…click on the above link to read the rest of the article…

Currencies threatened by a credit crisis

Currencies threatened by a credit crisis 

In this article I draw attention to the similarities between the current economic situation and that of 1929, and the threat to today’s unbacked currencies. There is the coincidence of trade protectionism with the top of the credit cycle, and there are the inflationary events that preceded it. The principal difference today is in modern macroeconomic delusions, which hold that regulating inflation of money and credit is the solution to all ills. I conclude that economic salvation can only come from ditching today’s macroeconomic theories and by returning to monetary stability through credible gold exchange standards.

Introduction

There is an assumption in economic circles that when the general level of prices changes, it is always due to changes in supply and demand for goods and services. Prices change all the time, but without a change in the public’s preference for or against holding money and with all else being equal, the general level of prices simply cannot change. Changes in the general level of prices are due to changes in the purchasing power of the money, which stems from the public’s preferences for or against it and do not emanate from goods and services.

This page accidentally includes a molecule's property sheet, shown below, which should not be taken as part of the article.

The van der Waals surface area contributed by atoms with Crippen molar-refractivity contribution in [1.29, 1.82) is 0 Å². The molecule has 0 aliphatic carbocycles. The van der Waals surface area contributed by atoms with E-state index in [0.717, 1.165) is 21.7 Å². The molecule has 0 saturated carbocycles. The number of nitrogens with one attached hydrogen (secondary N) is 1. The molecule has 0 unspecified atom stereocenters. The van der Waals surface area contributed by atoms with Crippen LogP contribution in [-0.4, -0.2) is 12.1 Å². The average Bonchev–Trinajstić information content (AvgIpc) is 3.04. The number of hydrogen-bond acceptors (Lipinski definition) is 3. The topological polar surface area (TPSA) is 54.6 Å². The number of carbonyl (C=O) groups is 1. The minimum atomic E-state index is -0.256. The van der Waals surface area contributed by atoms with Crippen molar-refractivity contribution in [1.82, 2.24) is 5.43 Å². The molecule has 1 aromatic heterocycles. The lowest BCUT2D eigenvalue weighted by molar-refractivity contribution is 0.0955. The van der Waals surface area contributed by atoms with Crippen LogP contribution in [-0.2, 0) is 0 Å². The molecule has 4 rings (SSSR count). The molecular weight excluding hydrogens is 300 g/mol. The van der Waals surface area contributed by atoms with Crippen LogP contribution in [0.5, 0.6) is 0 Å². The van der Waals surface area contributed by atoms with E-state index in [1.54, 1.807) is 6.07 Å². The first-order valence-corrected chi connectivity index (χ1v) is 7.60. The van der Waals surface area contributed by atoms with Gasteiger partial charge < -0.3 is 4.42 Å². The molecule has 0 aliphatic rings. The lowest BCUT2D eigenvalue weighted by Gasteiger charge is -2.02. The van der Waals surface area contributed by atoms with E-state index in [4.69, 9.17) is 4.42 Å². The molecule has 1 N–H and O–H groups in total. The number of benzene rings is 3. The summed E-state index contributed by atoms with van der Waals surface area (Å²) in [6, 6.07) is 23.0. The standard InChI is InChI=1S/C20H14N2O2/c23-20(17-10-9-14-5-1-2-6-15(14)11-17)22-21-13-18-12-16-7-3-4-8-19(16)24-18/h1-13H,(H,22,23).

This may not at first sight appear to matter, but it calls into question the widespread assumption that price changes are only due to changes in supply and demand for goods and services. It is a basic error behind modern monetary theory (MMT), whose supporters are busy reviving Georg Knapp’s Chartalist theories of money, the theories that permitted Bismarck’s inflationary pre-war armament financing and the subsequent collapse of the German currency in 1923. Believers in a divine right for the state to issue currency will not let themselves be distracted by inconvenient facts. MMT followers are only one group of neo-Keynesian inflationists, who are generally blind to the blunders of their revisionist economics.